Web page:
GENEVA (AP) - The international Red Cross said Friday that President Bush (news - web sites)'s promise that Taliban fighters in U.S. detention will be covered by the Geneva Conventions still falls short of the requirements of international law.
Red Cross officials said Taliban and al-Qaida fighters must be considered prisoners of war - something the Bush administration said it would not do. The White House also said that while members of the former ruling Afghan militia would be covered by the Geneva Convention, fighters for Osama bin Laden (news - web sites)'s al-Qaida would not.
``The ICRC stands by its position that people in a situation of international conflict are considered to be prisoners of war unless a competent tribunal decides otherwise,'' said Kim Gordon-Bates, spokesman for the International Committee of the Red Cross.
The comment by the ICRC - the official guardians of the Geneva Conventions - came as Britain and Germany welcomed the U.S. announcement.
The office of U.N. High Commissioner for Human Rights Mary Robinson said it was waiting for an expert opinion on Bush statement, but UNHCR spokesman Jose Luis Diaz said, ``It looks like a step forward on the issue of the treatment of the prisoners.''
The Bush administration said its announcement did not mean a change in the treatment of Taliban and al-Qaida prisoners since the 186 prisoners held at a U.S. base at Guantanamo Bay, Cuba, were already being treated humanely.
Defense Secretary Donald H. Rumsfeld said the decision was made to set a precedent - to ensure any future Americans held prisoner are well treated.
Bush refused to consider classifying the fighters as prisoners of war, denying them a wide range of rights and privileges afforded to POWs under the Geneva Conventions. For example, POWs must be returned to their home country once the war is over.
The White House also said al-Qaida members are not covered by the conventions, which it said apply to nations at war, not terrorist groups.
Gordon-Bates said ICRC lawyers are studying Bush's declaration in detail before they make any further comment.
The neutral, Swiss-run ICRC is mandated by the 1949 Geneva Conventions on warfare to oversee protection of POWs and other victims of war. The ICRC, however, lacks enforcement powers.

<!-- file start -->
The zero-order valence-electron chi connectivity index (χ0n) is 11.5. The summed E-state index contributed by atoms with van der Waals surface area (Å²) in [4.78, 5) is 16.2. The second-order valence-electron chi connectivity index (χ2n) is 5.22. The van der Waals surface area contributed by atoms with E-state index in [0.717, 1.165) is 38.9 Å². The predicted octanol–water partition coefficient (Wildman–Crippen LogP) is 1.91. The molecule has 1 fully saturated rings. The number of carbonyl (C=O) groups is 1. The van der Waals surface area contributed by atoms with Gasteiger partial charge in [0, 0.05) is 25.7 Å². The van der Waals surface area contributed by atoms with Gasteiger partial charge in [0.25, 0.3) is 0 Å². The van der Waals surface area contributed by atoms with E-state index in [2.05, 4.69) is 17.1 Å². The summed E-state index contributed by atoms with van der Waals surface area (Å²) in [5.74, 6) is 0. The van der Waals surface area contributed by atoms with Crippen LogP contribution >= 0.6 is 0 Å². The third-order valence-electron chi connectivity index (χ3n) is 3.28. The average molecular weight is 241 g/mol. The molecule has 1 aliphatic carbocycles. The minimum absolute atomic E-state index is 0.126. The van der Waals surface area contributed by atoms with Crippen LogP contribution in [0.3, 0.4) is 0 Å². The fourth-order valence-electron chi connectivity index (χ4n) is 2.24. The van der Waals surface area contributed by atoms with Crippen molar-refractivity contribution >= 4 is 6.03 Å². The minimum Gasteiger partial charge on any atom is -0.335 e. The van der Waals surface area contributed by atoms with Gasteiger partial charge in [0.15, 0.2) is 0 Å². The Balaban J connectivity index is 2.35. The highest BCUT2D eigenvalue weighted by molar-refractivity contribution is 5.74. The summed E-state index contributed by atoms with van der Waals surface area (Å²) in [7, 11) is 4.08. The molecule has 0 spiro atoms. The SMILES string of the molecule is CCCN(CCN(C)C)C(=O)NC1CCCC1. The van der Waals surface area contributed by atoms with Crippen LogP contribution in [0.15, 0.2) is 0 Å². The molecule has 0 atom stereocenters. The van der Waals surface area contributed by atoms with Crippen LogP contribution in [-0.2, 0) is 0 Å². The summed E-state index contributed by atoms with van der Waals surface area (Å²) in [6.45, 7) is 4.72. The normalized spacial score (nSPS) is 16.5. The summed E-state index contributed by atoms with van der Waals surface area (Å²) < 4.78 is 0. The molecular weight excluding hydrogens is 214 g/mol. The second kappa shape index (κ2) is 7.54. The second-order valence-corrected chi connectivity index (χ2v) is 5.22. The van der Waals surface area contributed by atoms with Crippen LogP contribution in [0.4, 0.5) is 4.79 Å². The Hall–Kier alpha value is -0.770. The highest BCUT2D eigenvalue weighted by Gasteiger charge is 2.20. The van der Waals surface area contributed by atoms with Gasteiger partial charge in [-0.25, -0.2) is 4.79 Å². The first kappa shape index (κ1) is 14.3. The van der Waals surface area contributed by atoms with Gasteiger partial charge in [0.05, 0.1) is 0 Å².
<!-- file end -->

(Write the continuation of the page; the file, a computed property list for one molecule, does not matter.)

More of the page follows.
The Geneva Conventions, four treaties drawn up to avoid recurrences of World War II atrocities, were intended to regulate wars between nations and rebellions or insurgencies within a nation.
Gordon-Bates said a ``competent tribunal'' - one that understands the workings of the Geneva Conventions - should determine whether a detainee was considered a prisoner of war. He said it was too early to say whether Bush's proposed ``administrative tribunals'' would be satisfactory.
The International Commission of Jurists backed the ICRC. Bush's decision ``is incorrect in law,'' it said.
The Geneva-based organization, made up of 45 legal experts from different countries, works to uphold the rule of law and freedom of courts around the world.
``The convention requires the conferral of prisoner of war status unless a competent tribunal decides otherwise,'' the jurists commission said. ``Only a U.S. court and not the administration has the legal authority to make such a determination.''
Britain and Germany welcomed Bush's decision, while Japan urged the United States to respect the prisoners' basic human rights.
Britain's Foreign Office said in a statement, ``All along, the United States has made it clear that whatever the formal legal position, they have been committed to treating the detainees humanely and in accordance with the principles of customary international law.''
In Berlin, German Foreign Ministry spokeswoman Sabine Sparwasser said Bush had ``clearly defined and assured that treatment of all detainees will correspond to the rules of humanitarian law with full access for the international Red Cross.''
Misako Kaji, Japanese Prime Minister Junichiro Koizumi's spokeswoman, said Tokyo was still working on a formal response. But she called for the United States to treat the detainees ``in a humanitarian way.''
Meanwhile, the lawyer for David Hicks, an Australian captured last year in Afghanistan (news - web sites) said he hopes Washington will now clarify how it plans to deal with Hicks, who is being held at Guantanamo.
No charges have been leveled against Hicks, who reportedly trained at an al-Qaida camp and was captured in November by U.S. troops.
``It does give us some hope because at least the people in Guantanamo Bay, certainly those classified as Taliban, now will have some certainty in the future,'' Hicks' lawyer Stephen Kenny told Australian Broadcasting Corp. radio.